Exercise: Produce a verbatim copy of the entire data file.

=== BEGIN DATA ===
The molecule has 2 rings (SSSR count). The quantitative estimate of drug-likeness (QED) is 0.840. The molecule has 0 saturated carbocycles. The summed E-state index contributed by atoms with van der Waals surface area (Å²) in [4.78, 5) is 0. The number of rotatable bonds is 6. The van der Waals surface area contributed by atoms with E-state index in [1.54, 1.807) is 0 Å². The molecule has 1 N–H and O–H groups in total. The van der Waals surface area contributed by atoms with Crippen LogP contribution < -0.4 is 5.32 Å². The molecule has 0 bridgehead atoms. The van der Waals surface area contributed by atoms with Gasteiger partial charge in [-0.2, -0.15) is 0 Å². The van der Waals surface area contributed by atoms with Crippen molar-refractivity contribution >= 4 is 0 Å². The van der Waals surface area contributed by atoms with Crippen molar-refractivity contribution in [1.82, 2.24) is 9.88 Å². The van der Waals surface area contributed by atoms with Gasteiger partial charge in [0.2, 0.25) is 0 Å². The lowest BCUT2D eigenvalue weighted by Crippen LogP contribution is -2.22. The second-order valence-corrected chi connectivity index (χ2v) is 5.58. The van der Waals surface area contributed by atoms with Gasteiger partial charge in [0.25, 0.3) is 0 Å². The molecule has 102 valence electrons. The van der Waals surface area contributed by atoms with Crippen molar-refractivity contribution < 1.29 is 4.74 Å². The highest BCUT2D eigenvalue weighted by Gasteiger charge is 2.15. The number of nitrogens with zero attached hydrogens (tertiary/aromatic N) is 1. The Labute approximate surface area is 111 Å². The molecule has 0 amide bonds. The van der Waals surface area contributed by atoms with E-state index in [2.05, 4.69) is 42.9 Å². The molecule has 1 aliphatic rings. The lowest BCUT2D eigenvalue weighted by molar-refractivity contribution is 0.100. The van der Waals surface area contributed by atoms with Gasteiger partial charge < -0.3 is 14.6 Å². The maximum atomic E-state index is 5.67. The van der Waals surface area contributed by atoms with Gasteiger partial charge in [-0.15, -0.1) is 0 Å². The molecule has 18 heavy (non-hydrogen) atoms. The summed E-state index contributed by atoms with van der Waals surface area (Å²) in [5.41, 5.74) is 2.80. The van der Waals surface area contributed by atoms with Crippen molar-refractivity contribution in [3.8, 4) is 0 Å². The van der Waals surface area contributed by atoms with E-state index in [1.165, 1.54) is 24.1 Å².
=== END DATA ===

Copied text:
The molecule has 2 rings (SSSR count). The quantitative estimate of drug-likeness (QED) is 0.840. The molecule has 0 saturated carbocycles. The summed E-state index contributed by atoms with van der Waals surface area (Å²) in [4.78, 5) is 0. The number of rotatable bonds is 6. The van der Waals surface area contributed by atoms with E-state index in [1.54, 1.807) is 0 Å². The molecule has 1 N–H and O–H groups in total. The van der Waals surface area contributed by atoms with Crippen LogP contribution < -0.4 is 5.32 Å². The molecule has 0 bridgehead atoms. The van der Waals surface area contributed by atoms with Gasteiger partial charge in [-0.2, -0.15) is 0 Å². The van der Waals surface area contributed by atoms with Crippen molar-refractivity contribution >= 4 is 0 Å². The van der Waals surface area contributed by atoms with Crippen molar-refractivity contribution in [1.82, 2.24) is 9.88 Å². The van der Waals surface area contributed by atoms with Gasteiger partial charge in [0.2, 0.25) is 0 Å². The lowest BCUT2D eigenvalue weighted by Crippen LogP contribution is -2.22. The second-order valence-corrected chi connectivity index (χ2v) is 5.58. The van der Waals surface area contributed by atoms with Gasteiger partial charge in [0.25, 0.3) is 0 Å². The molecule has 102 valence electrons. The van der Waals surface area contributed by atoms with Crippen molar-refractivity contribution < 1.29 is 4.74 Å². The highest BCUT2D eigenvalue weighted by Gasteiger charge is 2.15. The number of nitrogens with zero attached hydrogens (tertiary/aromatic N) is 1. The Labute approximate surface area is 111 Å². The molecule has 0 amide bonds. The van der Waals surface area contributed by atoms with E-state index in [2.05, 4.69) is 42.9 Å². The molecule has 1 aliphatic rings. The lowest BCUT2D eigenvalue weighted by molar-refractivity contribution is 0.100. The van der Waals surface area contributed by atoms with Gasteiger partial charge < -0.3 is 14.6 Å². The maximum atomic E-state index is 5.67. The van der Waals surface area contributed by atoms with Gasteiger partial charge in [-0.15, -0.1) is 0 Å². The molecule has 18 heavy (non-hydrogen) atoms. The summed E-state index contributed by atoms with van der Waals surface area (Å²) in [5.41, 5.74) is 2.80. The van der Waals surface area contributed by atoms with Crippen molar-refractivity contribution in [3.8, 4) is 0 Å². The van der Waals surface area contributed by atoms with E-state index in [1.165, 1.54) is 24.1 Å².